How (and why) to Start a Cookbook Club

For a long, long time, I’ve wanted to start a cookbook club, the kind where you all read the same book, prepare a recipe, and bring it to a pot-luck to share.

There just wasn’t enough margin in my life before now; I couldn’t have added another event to the calendar. However, now that we are in Halifax, our lifestyle change has opened up pockets of time and I’ve been intentional about filling those spaces with activities that bring me joy.

Enter the cookbook club. While it’s technically a social event, the gathering dovetails nicely into my line of work as an author and recipe developer – a perfect intertwine of work and play with delicious food as a result.

What is a Cookbook Club?

A cookbook club is a gathering of cookbook enthusiasts – the best kind of people! They exchange opinions on the book and share experiences from cooking the recipes. There’s a spread of pot-luck dishes, each contributed by the members, which makes hosting a cinch.

Think of it as a dinner club and a book club combined into one.

Usually one cookbook is the focus, and it is discussed in depth at each meet up. This allows for a pot-luck feast that is quite cohesive, since the recipes are all from the same book. The group could also focus on a specific author, such as Nigella Lawson, and cook anything from her collection of works. It depends on how you wish to structure the cookbook club.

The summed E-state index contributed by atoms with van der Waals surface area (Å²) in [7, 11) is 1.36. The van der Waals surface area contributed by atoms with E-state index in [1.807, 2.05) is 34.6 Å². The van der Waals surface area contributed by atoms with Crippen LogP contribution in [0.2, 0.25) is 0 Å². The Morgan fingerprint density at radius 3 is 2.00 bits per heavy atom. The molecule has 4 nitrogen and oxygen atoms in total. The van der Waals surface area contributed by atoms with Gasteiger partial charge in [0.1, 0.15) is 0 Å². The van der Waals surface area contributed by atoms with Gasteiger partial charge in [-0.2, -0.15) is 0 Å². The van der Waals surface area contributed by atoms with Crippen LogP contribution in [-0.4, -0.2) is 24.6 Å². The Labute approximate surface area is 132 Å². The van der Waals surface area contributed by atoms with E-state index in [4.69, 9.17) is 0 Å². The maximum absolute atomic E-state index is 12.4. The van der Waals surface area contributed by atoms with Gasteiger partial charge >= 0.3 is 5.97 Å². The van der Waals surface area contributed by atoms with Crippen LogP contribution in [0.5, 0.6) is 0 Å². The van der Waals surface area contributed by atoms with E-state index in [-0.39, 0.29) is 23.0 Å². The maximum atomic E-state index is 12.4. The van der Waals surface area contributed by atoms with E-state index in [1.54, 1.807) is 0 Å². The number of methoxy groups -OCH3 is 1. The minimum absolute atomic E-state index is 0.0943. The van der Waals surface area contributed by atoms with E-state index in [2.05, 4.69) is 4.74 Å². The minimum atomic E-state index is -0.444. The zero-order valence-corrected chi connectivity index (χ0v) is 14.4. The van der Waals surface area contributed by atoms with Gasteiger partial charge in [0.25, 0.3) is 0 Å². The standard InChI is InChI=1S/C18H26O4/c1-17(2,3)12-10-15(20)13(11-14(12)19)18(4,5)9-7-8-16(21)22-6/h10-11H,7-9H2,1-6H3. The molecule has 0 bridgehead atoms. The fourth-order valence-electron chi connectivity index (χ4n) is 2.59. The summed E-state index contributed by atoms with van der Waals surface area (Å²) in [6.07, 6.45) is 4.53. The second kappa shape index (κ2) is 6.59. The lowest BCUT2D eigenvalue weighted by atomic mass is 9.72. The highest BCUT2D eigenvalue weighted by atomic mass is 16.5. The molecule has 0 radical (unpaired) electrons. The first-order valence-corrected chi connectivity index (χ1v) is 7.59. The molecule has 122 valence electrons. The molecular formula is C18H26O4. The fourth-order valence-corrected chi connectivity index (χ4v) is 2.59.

Why Start a Cookbook Club?

A cookbook club is a wonderful excuse to get together with fellow cookbook and food lovers. In our small group we have cookbook authors, an editor, book reviewer, cookbook photographers, podcasters, food stylists, former chefs and serious home cooks. Our careers intersect with the cookbook world in wildly different ways which makes for lively conversation.

It’s also a chance to slow down, meet around a table and share stories of connecting (or not) with the author. It provides the opportunity to see the book through different eyes, and experience a unique perspective.

And then there is the feast. One cook would have to slave for hours in the kitchen to turn out ten or more recipes from a specific cookbook, but when a group of club members share their cooking efforts together, the results are spectacular.

How to Start a Cookbook Club